Reflections are an important aspect of learning. It enables teachers understand how much and what children have learnt or what they liked and did not like. Assessments, evaluations and quizzes are a reflection of the content, but to add to it, if the teachers are able to get a feedback on the methodology or their feelings, it would help the children express their needs. This would help the children understand their teacher better, without judgements.
ConsequencesThere have been lots of changes in our education system and it is really surprising that we still follow the system of impositions in many schools. Giving impositions is a punishment that drives home the message – “You better do this or else...”. 

 The main objective is often lost and the exercise is reduced to an inane reproduction of sentences in a notebook instead of focusing on how the issue can be addressed. Compliance through fear or punishment is not conducive to a healthy learning environment.

There was a case where the child had to write twenty times that he would not forget to get his notebook. Instead he wrote, “I will forget to get the notebook,” and the teacher signed it without checking. 

Consequences for specific actions can be pre-decided by the children and the teacher after a discussion. There are other non-violent ways to communicate with children and respect them. They will be willing to go along and cooperate if they are seen as people and not as objects who are inferior to adults.

Small changes can create an environment that is conducive to growth and learning. Children, in turn, will be more than willing to share, cooperate and learn happily at school. Parents and teachers should work together on building a compassionate learning environment for the children.

Friday, 5 September 2014

My Teachers' Day :)

Shobhana Verghese,DH, Sep 5, 2014, DHNS
We need to return honesty to the centre stage and respect teachers' time better.
Current political posturing over ‘Teachers’ Day’ or ‘Shikshak Divas’ or ‘Guru Utsav’ leaves me quite unmoved because what really matters is not what the day is referred to as, but what it symbolises. On this day pupils lovingly express appreciation and gratitude to their teachers who are second only to parents, while government and private school owners often go the extra mile with a grant of largesse in one avatar or another. Altogether, an especially warm and fuzzy ‘feel good’ day for us in the teaching fraternity!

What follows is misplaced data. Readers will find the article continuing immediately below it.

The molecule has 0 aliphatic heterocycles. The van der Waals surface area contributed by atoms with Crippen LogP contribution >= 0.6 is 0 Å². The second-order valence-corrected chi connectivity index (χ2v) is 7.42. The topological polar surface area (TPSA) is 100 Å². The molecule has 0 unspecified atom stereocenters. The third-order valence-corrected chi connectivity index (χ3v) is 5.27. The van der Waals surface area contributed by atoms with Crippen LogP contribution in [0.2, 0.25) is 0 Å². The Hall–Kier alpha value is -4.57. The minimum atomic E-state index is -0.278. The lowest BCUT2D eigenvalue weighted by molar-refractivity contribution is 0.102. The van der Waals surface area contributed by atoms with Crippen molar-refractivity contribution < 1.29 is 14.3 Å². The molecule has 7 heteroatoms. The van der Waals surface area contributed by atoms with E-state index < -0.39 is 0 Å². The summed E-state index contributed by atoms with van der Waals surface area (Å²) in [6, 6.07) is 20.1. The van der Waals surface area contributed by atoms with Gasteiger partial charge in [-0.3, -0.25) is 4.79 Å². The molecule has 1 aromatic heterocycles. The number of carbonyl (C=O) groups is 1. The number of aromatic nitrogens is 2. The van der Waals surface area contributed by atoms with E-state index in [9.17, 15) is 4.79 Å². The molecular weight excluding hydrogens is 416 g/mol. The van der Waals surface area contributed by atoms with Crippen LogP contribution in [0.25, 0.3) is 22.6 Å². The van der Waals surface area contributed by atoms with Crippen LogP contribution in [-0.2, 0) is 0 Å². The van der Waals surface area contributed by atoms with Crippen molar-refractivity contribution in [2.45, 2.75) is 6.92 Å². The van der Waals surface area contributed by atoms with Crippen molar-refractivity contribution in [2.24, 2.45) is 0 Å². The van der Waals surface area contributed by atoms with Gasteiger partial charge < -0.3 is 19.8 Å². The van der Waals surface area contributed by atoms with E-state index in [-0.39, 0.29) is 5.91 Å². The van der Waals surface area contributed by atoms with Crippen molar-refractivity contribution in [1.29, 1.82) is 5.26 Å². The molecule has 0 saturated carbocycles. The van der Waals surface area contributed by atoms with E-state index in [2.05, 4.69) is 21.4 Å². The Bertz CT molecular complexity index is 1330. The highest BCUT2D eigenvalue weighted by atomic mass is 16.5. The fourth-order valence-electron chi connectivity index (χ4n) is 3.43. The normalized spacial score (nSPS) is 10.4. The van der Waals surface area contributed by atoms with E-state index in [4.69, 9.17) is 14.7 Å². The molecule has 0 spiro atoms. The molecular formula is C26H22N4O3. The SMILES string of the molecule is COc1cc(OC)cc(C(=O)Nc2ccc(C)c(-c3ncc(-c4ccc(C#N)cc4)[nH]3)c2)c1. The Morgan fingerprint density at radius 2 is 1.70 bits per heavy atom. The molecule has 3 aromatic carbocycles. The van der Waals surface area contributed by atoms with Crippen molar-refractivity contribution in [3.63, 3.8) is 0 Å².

And this is how it should be since teachers in a few hundred elitist schools along with a few thousand more in government and private schools around the country are doing a great job from most perspectives. Their pupils emerge with progressive attitudes and productive skills which makes them either highly coveted by universities/employers in India and abroad.

However, my concern is for the remaining millions of teachers who work in urban/rural and government/private schools wherein this kind of success is rare. Unfortunately, these teachers can’t work or won’t work as effectively as they have the potential for. Bearing testimony to their under performance are millions of children who either dropout or fail at every significant stage along the 12-year continuum. Add to this the tragic fact that almost half the number of government school pupils in Class 5 cannot demonstrate language and math skills at the level of Class 3, and we have a problem of mammoth proportion.

Let’s take the ‘won’t’ first since throwing stones at ourselves will preclude others doing it. In my view there are no politically correct answers here. Indulgence in corruption and nepotism comes to mind immediately. Who does not know of the fictitious BEd colleges that give out thousands of fake degrees each year to completely unscrupulous persons who then proceed to masquerade as ‘teachers’ to get well-paid government jobs? And who does not know of the large number of well connected teachers who indulge in unethical and unprofessional activity with gay abandon. When dishonesty is almost a way of life in common society, schools cannot escape an unethical work culture. We all need to smell the rot and accept that corruption and nepotism are personal choices with disastrous long-term outcomes.

And now, let’s have a look at the ‘can’t’ aspect of teacher under-performance! A critical factor is that all government teachers lose over 30 working days each year when on deputation for census duty, election duty, immunisation duty and whatnot. A further 10 days is lost every year to mandatory off-site training conducted by a plethora of agencies. Out of a possible 190-200 working days available annually, nearly 25 per cent of classroom time in all government schools is lost. Further, neither technology nor multi-grade teaching skill is generally available to help mitigate the missing-teacher syndrome.

As a people, we need to return honesty to the centre stage of life and have our government respect teachers’ time and purpose better for the ground reality to improve.